Kliment Redko's painting Motherhood is located in the Savitsky Museum in the city of Nukus, the capital of Karakalpakstan, an autonomous region within the Republic of Uzbekistan. Thanks to the founder, philanthropist, collector and artist Igor Savitsky, this museum contains one of the largest collections of the early Russian avant-garde. Hidden in the far periphery, the museum is widely known all over the world. Savitsky was able to collect and preserve an incredibly important subset of the former Soviet Union’s repressed art. Many paintings were renamed as a way to protect them from destruction.
Speaking of Central Asian cinema, it is impossible not to mention such a figure as Dinara Asanova. Starting her career as an assistant director at the Kirghizfilm Studio, during her short career she managed to make films that opened the door for many directors of both Central Asia and the broader Soviet space as a whole.
One of the filmmakers who utilized her work was Darezhan Omirbayev. He encountered her work during his training in Kazakh State University, where he majored in applied mathematics. As Darezhan Omirbayev himself says, her film The Key that Should Not Be Handed On touched him with its atmosphere so much that after watching it, he became a serious film lover.
Robert Bresson, Andrei Tarkovsky
French director Robert Bresson is one of the greatest creators of world cinema, remembered for his minimalistic presentation and experimental solutions. All of his films are dedicated to the ultimate phases of the human spirit. In the book Notes on Cinema, Bresson collected a set of rules that, although paradoxical, express the truth that “the artist needs at least to break them.”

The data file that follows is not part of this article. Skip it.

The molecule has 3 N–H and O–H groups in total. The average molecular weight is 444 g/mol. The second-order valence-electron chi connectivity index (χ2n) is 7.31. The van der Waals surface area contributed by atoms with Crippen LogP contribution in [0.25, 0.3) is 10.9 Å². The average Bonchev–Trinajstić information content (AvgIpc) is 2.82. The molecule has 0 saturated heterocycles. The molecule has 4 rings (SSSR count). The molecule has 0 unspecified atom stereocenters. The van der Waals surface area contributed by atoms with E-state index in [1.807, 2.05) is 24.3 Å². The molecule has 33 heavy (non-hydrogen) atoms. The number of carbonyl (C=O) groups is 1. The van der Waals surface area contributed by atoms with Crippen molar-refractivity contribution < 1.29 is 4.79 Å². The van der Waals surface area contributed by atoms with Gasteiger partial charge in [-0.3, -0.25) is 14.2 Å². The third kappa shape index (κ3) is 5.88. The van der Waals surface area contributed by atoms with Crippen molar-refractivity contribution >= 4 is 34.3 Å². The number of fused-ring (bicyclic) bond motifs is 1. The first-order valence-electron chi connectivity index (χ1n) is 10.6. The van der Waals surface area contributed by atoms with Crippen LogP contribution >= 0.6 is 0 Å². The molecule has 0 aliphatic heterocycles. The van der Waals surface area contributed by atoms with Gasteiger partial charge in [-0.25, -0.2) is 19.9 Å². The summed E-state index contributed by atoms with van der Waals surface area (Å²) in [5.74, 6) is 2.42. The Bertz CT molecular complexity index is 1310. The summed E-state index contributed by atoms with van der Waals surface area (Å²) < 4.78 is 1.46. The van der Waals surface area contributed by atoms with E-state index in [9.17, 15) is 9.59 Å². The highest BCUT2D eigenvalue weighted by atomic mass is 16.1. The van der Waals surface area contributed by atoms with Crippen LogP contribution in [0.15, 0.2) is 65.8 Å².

Andrey Tarkovsky believed that only Bresson managed to achieve absolute simplicity in his paintings. Tarkovsky himself, setting himself the same goal, followed a parallel, no less interesting path. Both filmmakers—Robert Bresson and Andrey Tarkovsky– significantly influenced Central Asian cinema, becoming screen mentors to filmmakers.
Almaty: Audio-visual Image of the City
The action film Kardiogramma by Darezhan Omirbayev takes place near the city of Almaty. Architecture, typical to all former Soviet republics in the 90's, flashes in the frame, not fully drawing the attention of the viewer, but setting an extremely harmonious environment for the backdrop of events. As a soundtrack for a virtual walk around the city, you can choose an experimental selection of the modern music of Kazakhstan from the group Erased Tapes.